Hackers are always trying to find creative and new ways to steal data and information from businesses. While spam (unwanted messages in your email inbox) has been around for a very long time, phishing emails have risen in popularity because they are more effective at achieving the desired endgame. How can you make sure that phishing scams don’t harm your business in the future?

Phishing attacks come in many different forms. We’ll discuss some of the most popular ways that hackers and scammers will try to take advantage of your business through phishing scams, including phone calls, email, and social media.

Phishing Calls
Do you receive calls from strange or restricted numbers? If so, chances are that they are calls that you want to avoid. Hackers will use the phone to make phishing phone calls to unsuspecting employees. They might claim to be with IT support, and in some cases, they might even take on the identity of someone else within your office. These types of attacks can be dangerous and tricky to work around, particularly if the scammer is pretending to be someone of authority within your organization.

For example, someone might call your organization asking about a printer model or other information about your technology. Sometimes they will be looking for specific data or information that might be in the system, while other times they are simply looking for a way into your network. Either way, it’s important that your company doesn’t give in to their requests, as there is no reason why anyone would ask for sensitive information over the phone. If in doubt, you should cross-check contact information to make sure that the caller is who they say they are.

Phishing Emails
Phishing emails aren’t quite as pressing as phishing phone calls because you’re not being pressured to make an immediate decision. Still, this doesn’t lessen the importance of being able to identify phishing messages. You might receive tailor-made customized phishing messages with the sole intent of a specific user handing over important information or clicking on a link/attachment. Either way, the end result is much the same as a phone call phishing scam;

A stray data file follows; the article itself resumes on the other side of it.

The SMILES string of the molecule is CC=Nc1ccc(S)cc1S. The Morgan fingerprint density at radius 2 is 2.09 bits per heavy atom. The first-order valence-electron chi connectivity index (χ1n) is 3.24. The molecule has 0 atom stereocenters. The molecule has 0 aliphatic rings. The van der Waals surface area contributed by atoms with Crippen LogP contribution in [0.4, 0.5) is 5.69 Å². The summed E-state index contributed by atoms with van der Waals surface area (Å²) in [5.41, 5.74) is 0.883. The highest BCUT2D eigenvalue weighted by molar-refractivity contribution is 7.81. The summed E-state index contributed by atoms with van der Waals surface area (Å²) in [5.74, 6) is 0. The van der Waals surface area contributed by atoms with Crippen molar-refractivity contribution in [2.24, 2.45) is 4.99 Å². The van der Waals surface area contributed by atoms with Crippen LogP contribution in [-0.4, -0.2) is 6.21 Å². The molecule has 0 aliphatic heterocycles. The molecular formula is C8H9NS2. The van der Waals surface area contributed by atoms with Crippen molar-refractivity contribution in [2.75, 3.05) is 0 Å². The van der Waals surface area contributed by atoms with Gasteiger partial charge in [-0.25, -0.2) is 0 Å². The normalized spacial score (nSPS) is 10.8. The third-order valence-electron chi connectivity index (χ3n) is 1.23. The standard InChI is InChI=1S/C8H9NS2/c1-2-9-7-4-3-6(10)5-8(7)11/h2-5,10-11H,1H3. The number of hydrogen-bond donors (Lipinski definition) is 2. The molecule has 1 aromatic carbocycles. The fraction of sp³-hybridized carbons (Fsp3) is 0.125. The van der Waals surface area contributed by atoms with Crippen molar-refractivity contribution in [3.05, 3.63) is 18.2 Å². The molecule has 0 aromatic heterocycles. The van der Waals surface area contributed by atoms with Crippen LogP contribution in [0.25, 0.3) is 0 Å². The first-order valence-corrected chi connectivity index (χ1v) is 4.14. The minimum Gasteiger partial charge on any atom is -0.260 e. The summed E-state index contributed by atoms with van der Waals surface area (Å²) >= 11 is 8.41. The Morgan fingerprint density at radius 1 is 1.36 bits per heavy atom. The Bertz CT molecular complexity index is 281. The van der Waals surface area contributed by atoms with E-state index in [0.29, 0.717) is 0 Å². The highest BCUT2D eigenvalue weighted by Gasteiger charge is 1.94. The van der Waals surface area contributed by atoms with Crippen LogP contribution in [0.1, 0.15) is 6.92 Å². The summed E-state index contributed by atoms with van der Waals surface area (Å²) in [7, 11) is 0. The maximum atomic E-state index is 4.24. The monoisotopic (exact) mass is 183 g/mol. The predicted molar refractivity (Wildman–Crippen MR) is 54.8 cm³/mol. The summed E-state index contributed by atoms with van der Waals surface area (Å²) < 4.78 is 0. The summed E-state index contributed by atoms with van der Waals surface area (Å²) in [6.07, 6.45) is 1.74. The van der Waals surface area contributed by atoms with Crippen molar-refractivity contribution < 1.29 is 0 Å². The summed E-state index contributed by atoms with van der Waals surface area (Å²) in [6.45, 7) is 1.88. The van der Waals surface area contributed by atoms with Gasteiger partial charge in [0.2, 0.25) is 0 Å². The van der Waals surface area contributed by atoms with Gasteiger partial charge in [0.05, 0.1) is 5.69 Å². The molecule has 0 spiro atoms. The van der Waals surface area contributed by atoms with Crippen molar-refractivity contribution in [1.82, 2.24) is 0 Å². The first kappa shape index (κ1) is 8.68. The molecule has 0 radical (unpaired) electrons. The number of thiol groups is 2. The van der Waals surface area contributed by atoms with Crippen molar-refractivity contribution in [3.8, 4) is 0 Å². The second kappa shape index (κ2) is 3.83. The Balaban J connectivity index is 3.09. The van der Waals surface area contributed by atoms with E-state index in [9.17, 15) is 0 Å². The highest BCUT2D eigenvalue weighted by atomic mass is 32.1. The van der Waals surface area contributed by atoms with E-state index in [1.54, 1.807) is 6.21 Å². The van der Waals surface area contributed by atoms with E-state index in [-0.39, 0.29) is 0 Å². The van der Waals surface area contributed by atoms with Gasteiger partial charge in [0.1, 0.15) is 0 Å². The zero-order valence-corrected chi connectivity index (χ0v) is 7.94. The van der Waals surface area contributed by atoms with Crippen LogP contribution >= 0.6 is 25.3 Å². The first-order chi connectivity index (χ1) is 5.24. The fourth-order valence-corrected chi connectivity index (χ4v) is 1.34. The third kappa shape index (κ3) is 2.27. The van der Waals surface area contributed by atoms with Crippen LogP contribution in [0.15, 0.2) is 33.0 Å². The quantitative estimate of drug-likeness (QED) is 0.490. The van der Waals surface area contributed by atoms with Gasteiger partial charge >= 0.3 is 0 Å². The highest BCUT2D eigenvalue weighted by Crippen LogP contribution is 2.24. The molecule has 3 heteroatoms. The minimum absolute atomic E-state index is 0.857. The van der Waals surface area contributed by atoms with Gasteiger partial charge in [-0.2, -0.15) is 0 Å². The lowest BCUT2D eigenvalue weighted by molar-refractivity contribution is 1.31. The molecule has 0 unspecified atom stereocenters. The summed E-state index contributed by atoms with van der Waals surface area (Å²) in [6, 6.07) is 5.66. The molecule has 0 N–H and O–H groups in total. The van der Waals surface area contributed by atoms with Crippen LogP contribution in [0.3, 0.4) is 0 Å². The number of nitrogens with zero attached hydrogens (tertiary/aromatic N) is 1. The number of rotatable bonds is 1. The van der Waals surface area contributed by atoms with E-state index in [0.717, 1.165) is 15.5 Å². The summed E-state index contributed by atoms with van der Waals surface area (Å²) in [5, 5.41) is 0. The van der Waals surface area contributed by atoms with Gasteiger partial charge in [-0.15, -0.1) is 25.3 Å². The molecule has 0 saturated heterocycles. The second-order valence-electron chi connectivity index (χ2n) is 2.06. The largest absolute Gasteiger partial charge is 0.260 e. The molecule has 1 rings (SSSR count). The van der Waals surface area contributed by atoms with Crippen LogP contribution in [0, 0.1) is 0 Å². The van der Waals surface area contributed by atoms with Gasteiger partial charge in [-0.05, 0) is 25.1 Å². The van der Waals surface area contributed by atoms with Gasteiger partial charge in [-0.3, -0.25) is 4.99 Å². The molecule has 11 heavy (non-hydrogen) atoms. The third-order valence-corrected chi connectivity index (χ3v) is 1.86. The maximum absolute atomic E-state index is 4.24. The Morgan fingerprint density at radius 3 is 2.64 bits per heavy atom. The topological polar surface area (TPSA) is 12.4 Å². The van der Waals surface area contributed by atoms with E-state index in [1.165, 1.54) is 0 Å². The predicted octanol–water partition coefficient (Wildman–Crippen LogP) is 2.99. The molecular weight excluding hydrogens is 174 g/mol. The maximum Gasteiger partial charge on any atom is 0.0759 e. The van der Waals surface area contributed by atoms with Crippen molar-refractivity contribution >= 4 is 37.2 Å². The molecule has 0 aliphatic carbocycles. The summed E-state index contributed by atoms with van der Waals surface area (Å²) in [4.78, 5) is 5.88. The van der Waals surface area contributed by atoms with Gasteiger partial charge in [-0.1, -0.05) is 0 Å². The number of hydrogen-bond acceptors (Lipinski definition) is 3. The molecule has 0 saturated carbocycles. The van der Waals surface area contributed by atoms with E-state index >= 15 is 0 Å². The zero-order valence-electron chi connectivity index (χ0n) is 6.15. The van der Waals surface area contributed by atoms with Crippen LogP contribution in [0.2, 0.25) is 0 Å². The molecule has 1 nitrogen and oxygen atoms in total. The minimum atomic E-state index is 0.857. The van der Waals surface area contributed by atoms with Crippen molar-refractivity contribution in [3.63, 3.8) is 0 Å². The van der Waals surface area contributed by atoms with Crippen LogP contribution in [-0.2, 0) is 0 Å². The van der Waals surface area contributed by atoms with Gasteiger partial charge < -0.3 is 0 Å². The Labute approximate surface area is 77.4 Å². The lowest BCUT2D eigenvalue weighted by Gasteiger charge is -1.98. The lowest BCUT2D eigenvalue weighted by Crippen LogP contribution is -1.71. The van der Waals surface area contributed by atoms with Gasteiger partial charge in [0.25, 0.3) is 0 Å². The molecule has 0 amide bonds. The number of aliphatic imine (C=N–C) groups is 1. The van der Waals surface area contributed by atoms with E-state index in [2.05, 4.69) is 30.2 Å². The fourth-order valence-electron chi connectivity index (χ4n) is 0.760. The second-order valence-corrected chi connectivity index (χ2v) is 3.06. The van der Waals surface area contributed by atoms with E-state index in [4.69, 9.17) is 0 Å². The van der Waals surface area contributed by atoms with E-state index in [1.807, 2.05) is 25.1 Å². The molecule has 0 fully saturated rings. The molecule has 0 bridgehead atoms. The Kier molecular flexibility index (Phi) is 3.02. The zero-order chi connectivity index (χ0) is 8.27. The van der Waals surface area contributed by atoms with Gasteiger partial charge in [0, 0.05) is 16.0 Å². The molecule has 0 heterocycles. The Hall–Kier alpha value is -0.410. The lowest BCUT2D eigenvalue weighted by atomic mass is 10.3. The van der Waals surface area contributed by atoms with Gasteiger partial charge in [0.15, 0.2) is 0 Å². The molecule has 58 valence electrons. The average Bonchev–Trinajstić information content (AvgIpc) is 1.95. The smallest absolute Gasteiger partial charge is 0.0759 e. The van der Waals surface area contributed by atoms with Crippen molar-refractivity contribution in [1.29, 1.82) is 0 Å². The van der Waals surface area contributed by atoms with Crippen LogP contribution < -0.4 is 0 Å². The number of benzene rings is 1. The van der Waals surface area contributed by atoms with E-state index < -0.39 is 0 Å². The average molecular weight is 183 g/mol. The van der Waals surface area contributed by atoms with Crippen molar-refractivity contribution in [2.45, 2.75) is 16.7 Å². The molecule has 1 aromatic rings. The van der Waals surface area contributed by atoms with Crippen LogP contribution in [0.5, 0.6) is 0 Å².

To avoid phishing emails, you should implement a spam filter and train your employees on how to identify the telltale signs of these messages. These include spelling errors, incorrect information, and anything that just doesn’t belong. Although, phishing messages have started to become more elaborate and sophisticated.

Phishing Accounts
Social media makes it incredibly easy for hackers to assume an anonymous identity and use it to attack you; or, even more terrifying, the identity of someone you know. It’s easy for a hacker to masquerade as someone that they’re not, providing an outlet for attack that can be somewhat challenging to identify. Some key pointers are to avoid any messages that come out of the blue or seemingly randomly. You can also ask questions about past interactions that tip you off that they may (or may not) be who they say they are.

Ultimately, it all comes down to approaching any phishing incident intelligently and with a healthy dose of skepticism.

Real Estate Industry Has A ‘False Sense Of Security’ When It Comes To Cyber Safety

Last December, government services in Mecklenburg, North Carolina, ground to a halt. What began as a malicious email attachment sent to a county employee turned into a crippling cyberattack that held 48 of the county’s 500 data servers hostage.

The attack prevented services ranging from intakes at the county jail to processing applications for marriage licenses. Contractors were among those hit the hardest. Unable to schedule inspections or receive approval to pour foundations or complete electrical work, contractors had to put development projects on hold during the multiday recovery process.